Suboxone also contains naloxone, which is added to prevent abuse. It comes as a film that dissolves under the tongue.
WHAT IS NALOXONE?
The overdose antidote naloxone has been saving lives for decades, reversing the effect of opiates since it was first approved in 1971. Hospital emergency rooms and ambulance crews use an injectable generic version to revive people whose breathing has slowed or stopped during a drug overdose.
Needle-exchange programs in many cities distribute take-home naloxone kits to active drug users. Many experts consider these giveaways of generic injectable naloxone to be a public health success story that has saved thousands of lives.
Newer to the market are brand-name versions of naloxone — a nasal spray and a “talking” auto-injector that gives instructions. The syringe-free products have prompted new efforts to get naloxone kits to fire departments, police, parents, pharmacists and school nurses.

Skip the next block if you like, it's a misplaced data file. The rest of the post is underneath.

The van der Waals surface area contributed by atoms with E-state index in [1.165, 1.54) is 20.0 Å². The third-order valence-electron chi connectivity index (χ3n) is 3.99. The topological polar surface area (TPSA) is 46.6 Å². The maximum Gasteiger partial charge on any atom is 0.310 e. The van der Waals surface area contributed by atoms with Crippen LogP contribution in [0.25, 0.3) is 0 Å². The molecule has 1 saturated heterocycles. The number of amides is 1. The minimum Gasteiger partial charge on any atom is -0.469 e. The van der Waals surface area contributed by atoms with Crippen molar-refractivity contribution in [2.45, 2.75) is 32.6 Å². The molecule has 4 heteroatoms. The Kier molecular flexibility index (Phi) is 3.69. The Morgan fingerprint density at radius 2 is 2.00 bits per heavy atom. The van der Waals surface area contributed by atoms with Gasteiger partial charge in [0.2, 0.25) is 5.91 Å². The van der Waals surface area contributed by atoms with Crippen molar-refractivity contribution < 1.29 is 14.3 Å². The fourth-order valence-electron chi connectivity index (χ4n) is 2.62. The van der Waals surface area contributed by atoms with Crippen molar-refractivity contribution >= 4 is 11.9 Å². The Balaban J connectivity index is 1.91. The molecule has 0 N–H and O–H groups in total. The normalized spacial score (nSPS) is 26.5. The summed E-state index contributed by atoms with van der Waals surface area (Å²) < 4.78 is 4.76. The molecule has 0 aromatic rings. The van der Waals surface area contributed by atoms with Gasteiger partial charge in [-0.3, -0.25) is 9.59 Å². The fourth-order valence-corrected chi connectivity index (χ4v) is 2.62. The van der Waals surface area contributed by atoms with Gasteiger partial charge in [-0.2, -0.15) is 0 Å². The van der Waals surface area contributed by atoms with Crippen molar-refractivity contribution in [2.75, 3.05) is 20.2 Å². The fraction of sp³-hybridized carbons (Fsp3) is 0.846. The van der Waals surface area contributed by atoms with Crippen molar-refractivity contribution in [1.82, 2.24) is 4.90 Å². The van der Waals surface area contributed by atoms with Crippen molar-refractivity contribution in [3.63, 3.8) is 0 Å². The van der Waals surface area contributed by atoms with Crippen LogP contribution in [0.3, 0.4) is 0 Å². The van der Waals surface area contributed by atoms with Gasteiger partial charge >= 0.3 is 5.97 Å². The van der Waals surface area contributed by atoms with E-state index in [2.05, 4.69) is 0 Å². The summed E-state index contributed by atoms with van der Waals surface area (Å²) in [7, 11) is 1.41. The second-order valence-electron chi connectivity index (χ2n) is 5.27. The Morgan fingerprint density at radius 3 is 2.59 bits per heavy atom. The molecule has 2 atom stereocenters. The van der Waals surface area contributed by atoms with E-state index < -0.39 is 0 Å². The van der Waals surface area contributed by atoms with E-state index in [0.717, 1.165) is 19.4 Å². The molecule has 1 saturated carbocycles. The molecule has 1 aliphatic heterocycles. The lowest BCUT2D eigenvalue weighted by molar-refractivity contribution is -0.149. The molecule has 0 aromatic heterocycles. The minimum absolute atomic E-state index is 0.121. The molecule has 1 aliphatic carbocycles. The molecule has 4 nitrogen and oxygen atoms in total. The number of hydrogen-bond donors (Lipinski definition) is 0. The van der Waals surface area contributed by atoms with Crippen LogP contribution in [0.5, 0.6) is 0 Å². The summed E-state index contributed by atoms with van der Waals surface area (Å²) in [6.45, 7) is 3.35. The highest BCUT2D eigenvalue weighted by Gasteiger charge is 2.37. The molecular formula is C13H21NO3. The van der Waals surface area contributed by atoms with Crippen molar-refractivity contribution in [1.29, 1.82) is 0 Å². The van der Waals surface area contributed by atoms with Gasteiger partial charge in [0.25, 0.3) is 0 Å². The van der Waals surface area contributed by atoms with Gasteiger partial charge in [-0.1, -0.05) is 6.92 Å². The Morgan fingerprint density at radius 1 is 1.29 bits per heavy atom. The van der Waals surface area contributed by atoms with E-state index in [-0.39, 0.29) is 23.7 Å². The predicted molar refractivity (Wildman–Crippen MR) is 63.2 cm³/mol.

One of the naloxone products, Narcan, was used after Prince’s plane made an emergency stop in Moline, Illinois, on April 15 and he was found unconscious on the plane, the law enforcement official told the AP. The official said the so-called “save shot” was given when the plane was on the tarmac in Moline as Prince returned to Minneapolis following a performance in Atlanta.
Narcan is carried by Carver County sheriff’s department officers, Sheriff Jim Olson said at a news conference April 22. But he added that the overdose antidote drug was not used by first responders as they tried to revive Prince at his home on April 21.
HOW DOES NALOXONE WORK?